In 80 years, so much has happened at the cultural center known as the Casa del Mexicano.
When times were good, Mexico’s finest traveled to the giant lime- and lemon-colored building in Boyle Heights to mingle in pearls and bow ties.
When times were bad, mice ran wild, and those who ran the place fought constantly. Once, one group stormed the giant doors with a chain saw to overthrow another.
Recently, a shaggy muralist arrived to paint two arches. But he fell for the place and moved in, covering nearly every interior inch with Mexico’s history, both real and imagined.
Over time, what’s occurred in the historic center is colorful enough for a Gabriel Garcia Marquez novel.
But unless supporters find a solution fast, it’s possible this latest chapter could be its last.
The Casa del Mexicano went into foreclosure in October. On Friday, the building is set to be sold at a lender auction.
The nonprofit that runs the Casa fell behind on payments for a $175,000 loan it took out to do repairs. It also owed the county nearly $50,000 in unpaid property taxes.
The Casa’s saga has played out in the Spanish-language media for weeks as a group calling itself the Committee for the Rescue and Democracy of the Casa del Mexicano has pushed for an investigation of Martha Soriano, the nonprofit’s president, and her husband, Ruben, its secretary.
The group accuses the Sorianos of illegally obtaining the loan, operating with a phantom board, neglecting bylaws and stealing money.
Los Angeles City Councilman Jose Huizar and state Sen. Kevin De Leon (D-Los Angeles) wrote to the secretary of state and attorney general to inform them of the questions being raised.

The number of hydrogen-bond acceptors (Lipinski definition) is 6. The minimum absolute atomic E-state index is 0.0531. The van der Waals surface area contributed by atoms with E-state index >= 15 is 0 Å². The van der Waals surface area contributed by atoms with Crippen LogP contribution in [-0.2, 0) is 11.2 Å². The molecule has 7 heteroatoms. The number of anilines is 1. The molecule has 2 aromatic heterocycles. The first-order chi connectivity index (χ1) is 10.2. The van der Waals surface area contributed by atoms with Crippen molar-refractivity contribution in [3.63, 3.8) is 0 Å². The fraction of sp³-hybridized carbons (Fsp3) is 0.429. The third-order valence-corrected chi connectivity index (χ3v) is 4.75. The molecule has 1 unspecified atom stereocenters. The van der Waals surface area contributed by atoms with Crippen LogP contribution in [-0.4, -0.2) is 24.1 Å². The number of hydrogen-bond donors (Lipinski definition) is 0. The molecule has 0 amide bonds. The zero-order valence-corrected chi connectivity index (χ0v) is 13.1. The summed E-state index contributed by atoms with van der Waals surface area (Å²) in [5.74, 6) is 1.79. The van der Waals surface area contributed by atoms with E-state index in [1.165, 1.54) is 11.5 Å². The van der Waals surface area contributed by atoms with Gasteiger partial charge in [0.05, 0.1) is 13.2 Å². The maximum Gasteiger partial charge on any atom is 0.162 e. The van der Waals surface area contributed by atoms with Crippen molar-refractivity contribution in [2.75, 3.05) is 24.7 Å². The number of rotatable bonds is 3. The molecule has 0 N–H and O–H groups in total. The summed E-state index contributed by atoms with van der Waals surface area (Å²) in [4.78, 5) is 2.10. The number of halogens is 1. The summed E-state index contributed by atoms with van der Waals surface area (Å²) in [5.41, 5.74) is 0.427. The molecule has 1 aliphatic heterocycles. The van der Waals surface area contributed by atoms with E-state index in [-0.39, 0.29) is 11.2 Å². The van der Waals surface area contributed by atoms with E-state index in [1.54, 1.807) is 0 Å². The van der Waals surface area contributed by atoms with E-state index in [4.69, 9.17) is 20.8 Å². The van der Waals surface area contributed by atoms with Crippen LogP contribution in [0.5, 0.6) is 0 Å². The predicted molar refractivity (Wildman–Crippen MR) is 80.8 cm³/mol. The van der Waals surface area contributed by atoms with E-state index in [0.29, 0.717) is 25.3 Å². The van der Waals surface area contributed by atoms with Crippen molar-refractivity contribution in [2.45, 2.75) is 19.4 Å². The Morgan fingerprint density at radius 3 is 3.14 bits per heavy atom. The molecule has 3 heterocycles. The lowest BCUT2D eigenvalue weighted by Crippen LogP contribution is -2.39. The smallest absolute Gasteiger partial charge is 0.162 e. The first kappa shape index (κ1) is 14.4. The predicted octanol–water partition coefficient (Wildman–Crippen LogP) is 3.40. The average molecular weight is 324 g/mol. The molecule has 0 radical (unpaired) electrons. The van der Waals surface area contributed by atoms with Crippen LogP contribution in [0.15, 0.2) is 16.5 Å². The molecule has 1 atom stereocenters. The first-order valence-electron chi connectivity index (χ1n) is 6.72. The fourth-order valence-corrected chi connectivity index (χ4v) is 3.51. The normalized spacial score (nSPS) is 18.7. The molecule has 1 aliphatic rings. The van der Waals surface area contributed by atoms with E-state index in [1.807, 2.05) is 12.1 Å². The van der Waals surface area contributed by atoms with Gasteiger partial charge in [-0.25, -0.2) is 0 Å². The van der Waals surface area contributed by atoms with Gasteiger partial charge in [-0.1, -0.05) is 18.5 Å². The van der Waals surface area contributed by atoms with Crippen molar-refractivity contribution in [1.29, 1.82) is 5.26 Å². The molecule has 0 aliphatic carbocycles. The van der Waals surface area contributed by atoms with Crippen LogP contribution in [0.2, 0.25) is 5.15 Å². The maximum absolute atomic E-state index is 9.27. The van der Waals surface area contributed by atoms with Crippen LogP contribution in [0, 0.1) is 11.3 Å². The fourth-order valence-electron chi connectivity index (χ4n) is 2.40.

“It’s very difficult to know the ins and outs of what’s going on,” said De Leon’s district director, Steve Veres, adding: “We have some level of concern with any institution that’s undergoing controversy.”
The Sorianos say they are victims of the bad economy and of a mix-up with the county that sent taxes soaring. They say those speaking against them are former Casa members who want to take over the organization.
They also say they have the documents to prove they have done nothing wrong.
On a recent afternoon, Martha Soriano sat in the Casa’s office and flipped through a thick binder of receipts, meeting minutes, and loan and tax documents. “From the start, we’ve been like the Flintstones, trying to make do to keep this place afloat. Now, instead of supporting us, they want to destroy everything,” she said of her critics.
The Casa’s history is long and tangled.
The organization was established by the Mexican Consulate in 1931, at a time when thousands of Mexicans were being forced to return south, blamed for stealing scarce jobs during the Great Depression. The center’s mission was to help Mexicans in need and to promote pride.
Over the decades, its prestige grew and so did donations. Thousands cycled through to take part in theater shows, sports programs, Christmas drives and the annual Miss Mexico Los Angeles beauty pageant.